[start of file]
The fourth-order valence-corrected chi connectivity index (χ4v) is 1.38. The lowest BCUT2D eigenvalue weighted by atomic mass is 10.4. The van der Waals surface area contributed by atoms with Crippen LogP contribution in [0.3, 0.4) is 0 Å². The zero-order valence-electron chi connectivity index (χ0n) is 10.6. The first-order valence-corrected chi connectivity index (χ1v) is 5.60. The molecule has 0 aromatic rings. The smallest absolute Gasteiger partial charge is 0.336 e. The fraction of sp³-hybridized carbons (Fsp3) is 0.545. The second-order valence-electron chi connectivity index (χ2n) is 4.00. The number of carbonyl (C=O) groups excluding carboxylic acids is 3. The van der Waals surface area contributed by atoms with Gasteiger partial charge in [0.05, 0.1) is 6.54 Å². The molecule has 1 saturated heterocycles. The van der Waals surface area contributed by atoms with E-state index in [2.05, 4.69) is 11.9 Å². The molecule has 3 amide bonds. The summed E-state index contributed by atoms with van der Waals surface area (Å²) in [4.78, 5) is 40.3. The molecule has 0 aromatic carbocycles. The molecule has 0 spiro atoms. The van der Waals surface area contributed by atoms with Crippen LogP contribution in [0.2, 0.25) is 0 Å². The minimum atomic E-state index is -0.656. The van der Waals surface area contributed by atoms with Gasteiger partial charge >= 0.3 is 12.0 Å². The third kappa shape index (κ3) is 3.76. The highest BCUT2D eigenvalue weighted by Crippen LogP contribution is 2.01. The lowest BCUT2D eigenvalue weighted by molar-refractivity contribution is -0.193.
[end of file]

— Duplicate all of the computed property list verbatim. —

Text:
The fourth-order valence-corrected chi connectivity index (χ4v) is 1.38. The lowest BCUT2D eigenvalue weighted by atomic mass is 10.4. The van der Waals surface area contributed by atoms with Crippen LogP contribution in [0.3, 0.4) is 0 Å². The zero-order valence-electron chi connectivity index (χ0n) is 10.6. The first-order valence-corrected chi connectivity index (χ1v) is 5.60. The molecule has 0 aromatic rings. The smallest absolute Gasteiger partial charge is 0.336 e. The fraction of sp³-hybridized carbons (Fsp3) is 0.545. The second-order valence-electron chi connectivity index (χ2n) is 4.00. The number of carbonyl (C=O) groups excluding carboxylic acids is 3. The van der Waals surface area contributed by atoms with Gasteiger partial charge in [0.05, 0.1) is 6.54 Å². The molecule has 1 saturated heterocycles. The van der Waals surface area contributed by atoms with E-state index in [2.05, 4.69) is 11.9 Å². The molecule has 3 amide bonds. The summed E-state index contributed by atoms with van der Waals surface area (Å²) in [4.78, 5) is 40.3. The molecule has 0 aromatic carbocycles. The molecule has 0 spiro atoms. The van der Waals surface area contributed by atoms with Crippen LogP contribution in [0.2, 0.25) is 0 Å². The minimum atomic E-state index is -0.656. The van der Waals surface area contributed by atoms with Gasteiger partial charge >= 0.3 is 12.0 Å². The third kappa shape index (κ3) is 3.76. The highest BCUT2D eigenvalue weighted by Crippen LogP contribution is 2.01. The lowest BCUT2D eigenvalue weighted by molar-refractivity contribution is -0.193.